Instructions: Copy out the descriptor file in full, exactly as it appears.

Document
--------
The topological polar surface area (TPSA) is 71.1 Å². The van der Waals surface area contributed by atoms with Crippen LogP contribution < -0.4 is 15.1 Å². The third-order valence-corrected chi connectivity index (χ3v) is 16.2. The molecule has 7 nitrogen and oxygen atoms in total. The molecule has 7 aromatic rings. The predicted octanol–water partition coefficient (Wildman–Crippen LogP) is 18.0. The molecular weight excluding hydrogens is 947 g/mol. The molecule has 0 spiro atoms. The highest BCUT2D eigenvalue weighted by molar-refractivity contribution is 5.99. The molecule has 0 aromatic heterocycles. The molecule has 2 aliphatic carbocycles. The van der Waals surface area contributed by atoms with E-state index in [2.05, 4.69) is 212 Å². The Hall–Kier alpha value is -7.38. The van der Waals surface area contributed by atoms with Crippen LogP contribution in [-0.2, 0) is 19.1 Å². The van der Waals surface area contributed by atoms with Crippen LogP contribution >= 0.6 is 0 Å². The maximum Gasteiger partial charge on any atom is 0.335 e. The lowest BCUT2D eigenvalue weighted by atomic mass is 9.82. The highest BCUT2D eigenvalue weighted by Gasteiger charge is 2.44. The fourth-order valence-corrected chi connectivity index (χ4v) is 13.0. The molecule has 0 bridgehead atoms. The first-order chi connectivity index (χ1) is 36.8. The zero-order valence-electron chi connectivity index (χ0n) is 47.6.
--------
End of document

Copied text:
The topological polar surface area (TPSA) is 71.1 Å². The van der Waals surface area contributed by atoms with Crippen LogP contribution < -0.4 is 15.1 Å². The third-order valence-corrected chi connectivity index (χ3v) is 16.2. The molecule has 7 nitrogen and oxygen atoms in total. The molecule has 7 aromatic rings. The predicted octanol–water partition coefficient (Wildman–Crippen LogP) is 18.0. The molecular weight excluding hydrogens is 947 g/mol. The molecule has 0 spiro atoms. The highest BCUT2D eigenvalue weighted by molar-refractivity contribution is 5.99. The molecule has 0 aromatic heterocycles. The molecule has 2 aliphatic carbocycles. The van der Waals surface area contributed by atoms with E-state index in [2.05, 4.69) is 212 Å². The Hall–Kier alpha value is -7.38. The van der Waals surface area contributed by atoms with Crippen LogP contribution in [-0.2, 0) is 19.1 Å². The van der Waals surface area contributed by atoms with Crippen LogP contribution >= 0.6 is 0 Å². The maximum Gasteiger partial charge on any atom is 0.335 e. The lowest BCUT2D eigenvalue weighted by atomic mass is 9.82. The highest BCUT2D eigenvalue weighted by Gasteiger charge is 2.44. The fourth-order valence-corrected chi connectivity index (χ4v) is 13.0. The molecule has 0 bridgehead atoms. The first-order chi connectivity index (χ1) is 36.8. The zero-order valence-electron chi connectivity index (χ0n) is 47.6.